Intel this week announced the availability of patches for 73 vulnerabilities identified across multiple products, including several high-severity flaws that can be exploited to escalate privileges.
According to Intel, more than half of the bugs were discovered internally and 40% were reported through its bug bounty program.
The newly addressed issues represent more than half of the 132 potential vulnerabilities the company patched since the beginning of 2021 — 56 of them in graphics, networking, and Bluetooth components.
The most severe of the newly addressed flaws is a high-severity incomplete cleanup issue (CVE-2021-24489) in Intel VT-d products that could allow an authenticated user to enable escalation of privilege via local access.
Intel’s 10th and 11th Gen Core Processors, along with multiple Pentium, Celeron, Atom, and Core processor series are affected by the vulnerability. Users of VT-d should update to the latest version provided by their system manufacturers.
Two high-severity vulnerabilities were patched in NUC firmware, both leading to escalation of privilege via local access. Tracked as CVE-2021-0067 and CVE-2021-0054, these flaws could be exploited by privileged users, Intel says.
Numerous NUC products are affected by these security holes and the tech giant recommends that users update the BIOS version of their products to a release that addresses the bugs.
Intel on Tuesday announced patches for a total of four vulnerabilities in the Intel Security Library, but only one of them — CVE-2021-0133 — has been rated high severity (CVSS score of 7.7) and could potentially enable escalation of privilege via network access.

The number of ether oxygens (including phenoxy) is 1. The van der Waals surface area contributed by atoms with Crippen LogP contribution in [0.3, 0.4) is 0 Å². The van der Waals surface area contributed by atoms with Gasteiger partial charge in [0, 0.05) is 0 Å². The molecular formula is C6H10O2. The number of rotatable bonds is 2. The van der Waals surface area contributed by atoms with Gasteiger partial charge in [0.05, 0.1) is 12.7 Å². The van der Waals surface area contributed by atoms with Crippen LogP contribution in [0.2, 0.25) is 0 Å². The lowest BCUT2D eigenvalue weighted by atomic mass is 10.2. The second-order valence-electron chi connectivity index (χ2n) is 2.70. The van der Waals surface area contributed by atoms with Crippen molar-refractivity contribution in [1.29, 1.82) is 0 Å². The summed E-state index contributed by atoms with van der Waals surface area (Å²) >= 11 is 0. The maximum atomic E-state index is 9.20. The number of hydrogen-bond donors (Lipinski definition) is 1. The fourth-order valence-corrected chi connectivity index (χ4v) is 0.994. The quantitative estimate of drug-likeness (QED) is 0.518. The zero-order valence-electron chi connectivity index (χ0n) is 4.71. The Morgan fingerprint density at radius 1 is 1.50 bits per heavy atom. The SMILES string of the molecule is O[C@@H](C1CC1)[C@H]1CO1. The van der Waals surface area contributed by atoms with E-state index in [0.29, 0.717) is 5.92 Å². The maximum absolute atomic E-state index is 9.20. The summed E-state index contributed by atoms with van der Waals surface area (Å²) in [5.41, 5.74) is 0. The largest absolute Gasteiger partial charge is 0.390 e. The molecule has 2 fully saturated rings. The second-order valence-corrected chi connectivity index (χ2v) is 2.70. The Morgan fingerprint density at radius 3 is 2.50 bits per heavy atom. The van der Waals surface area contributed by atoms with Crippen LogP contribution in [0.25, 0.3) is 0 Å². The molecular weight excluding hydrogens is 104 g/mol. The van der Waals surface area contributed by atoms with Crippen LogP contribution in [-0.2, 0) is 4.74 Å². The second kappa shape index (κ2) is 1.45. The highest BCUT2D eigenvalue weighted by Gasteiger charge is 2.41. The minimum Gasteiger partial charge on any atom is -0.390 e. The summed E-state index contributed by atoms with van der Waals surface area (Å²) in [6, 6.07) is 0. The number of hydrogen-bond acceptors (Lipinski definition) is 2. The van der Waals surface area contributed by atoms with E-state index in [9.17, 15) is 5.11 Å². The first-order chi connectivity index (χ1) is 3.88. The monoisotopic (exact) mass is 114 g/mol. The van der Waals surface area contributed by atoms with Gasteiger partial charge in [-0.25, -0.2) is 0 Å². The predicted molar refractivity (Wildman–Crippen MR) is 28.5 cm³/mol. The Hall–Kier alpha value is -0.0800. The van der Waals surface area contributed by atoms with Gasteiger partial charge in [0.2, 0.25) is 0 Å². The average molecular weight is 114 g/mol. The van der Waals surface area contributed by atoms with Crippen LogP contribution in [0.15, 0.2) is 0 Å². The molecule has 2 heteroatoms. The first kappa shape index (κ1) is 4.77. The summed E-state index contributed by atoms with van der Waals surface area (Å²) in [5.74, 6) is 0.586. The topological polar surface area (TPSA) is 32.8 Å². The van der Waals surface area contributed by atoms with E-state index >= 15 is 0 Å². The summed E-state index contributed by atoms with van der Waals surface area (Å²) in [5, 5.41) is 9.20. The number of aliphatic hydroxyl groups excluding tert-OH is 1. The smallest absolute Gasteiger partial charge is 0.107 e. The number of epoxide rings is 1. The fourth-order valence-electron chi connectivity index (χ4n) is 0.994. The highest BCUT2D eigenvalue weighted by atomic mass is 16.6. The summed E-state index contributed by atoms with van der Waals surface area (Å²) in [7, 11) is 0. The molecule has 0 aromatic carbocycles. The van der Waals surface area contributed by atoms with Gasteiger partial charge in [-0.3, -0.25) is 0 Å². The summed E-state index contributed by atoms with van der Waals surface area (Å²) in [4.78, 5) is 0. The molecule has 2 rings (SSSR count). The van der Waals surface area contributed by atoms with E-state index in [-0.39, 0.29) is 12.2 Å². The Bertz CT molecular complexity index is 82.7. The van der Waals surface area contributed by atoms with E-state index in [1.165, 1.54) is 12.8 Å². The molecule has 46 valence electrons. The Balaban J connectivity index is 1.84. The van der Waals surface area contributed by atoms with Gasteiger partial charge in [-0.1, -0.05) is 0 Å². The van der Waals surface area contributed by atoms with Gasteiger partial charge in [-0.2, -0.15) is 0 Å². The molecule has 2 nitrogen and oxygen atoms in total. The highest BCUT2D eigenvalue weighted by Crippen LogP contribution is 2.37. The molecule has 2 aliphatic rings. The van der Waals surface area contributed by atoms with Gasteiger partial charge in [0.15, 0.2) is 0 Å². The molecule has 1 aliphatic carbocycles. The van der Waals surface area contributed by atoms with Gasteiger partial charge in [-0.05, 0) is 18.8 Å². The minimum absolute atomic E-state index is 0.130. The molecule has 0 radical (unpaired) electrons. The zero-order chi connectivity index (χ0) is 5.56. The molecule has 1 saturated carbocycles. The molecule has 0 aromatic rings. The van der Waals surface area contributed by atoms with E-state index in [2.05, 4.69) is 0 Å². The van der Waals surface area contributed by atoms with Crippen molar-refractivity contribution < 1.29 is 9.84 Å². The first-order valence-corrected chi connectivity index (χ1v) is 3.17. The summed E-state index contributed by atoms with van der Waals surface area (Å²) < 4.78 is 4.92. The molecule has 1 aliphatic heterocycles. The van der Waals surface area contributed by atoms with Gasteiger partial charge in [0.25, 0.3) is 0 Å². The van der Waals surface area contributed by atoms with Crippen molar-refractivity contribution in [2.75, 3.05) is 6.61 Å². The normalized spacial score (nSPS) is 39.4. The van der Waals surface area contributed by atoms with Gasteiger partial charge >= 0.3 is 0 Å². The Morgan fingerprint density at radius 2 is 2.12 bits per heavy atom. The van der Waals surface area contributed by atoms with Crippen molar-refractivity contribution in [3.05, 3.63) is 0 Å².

The remaining three issues, all medium risk, could be exploited from the network to cause a denial of service (DoS) condition or potentially leak sensitive information.
The bugs impact 1st to 3rd generation Xeon Scalable processors and Xeon W processor 3200 and 3100 series. Security Library versions 3.3 or later contain patches for these vulnerabilities.
A total of three flaws were patched in Driver and Support Assistant (DSA) this week, two high severity and one medium severity. All three may allow an authenticated user to escalate privileges and were addressed in DSA version 220.127.116.11.
Two other high-severity security holes were patched in the BMC firmware (before EFI BIOS 7215, BMC 8100.01.08) for Server Board M10JNP2SB, both leading to escalation of privilege via adjacent access. Two other medium-severity bugs could be abused for denial of service.
High-severity flaws leading to escalation of privilege were addressed in the BIOS firmware of some Intel processors, in RealSense ID, and FPGA OPAE Driver for Linux. Four high-severity bugs patched in Thunderbolt controllers may lead to denial of service.
Intel also released patches for tens of medium- and low-severity vulnerabilities in Brand Verification Tool, Rapid Storage Technology software, Optane DC Persistent Memory for Windows, SSD Data Center Tool, Computing Improvement Program, VTune Profiler, BlueZ, and various other products.
Details on all of the addressed vulnerabilities can be found on Intel’s security portal.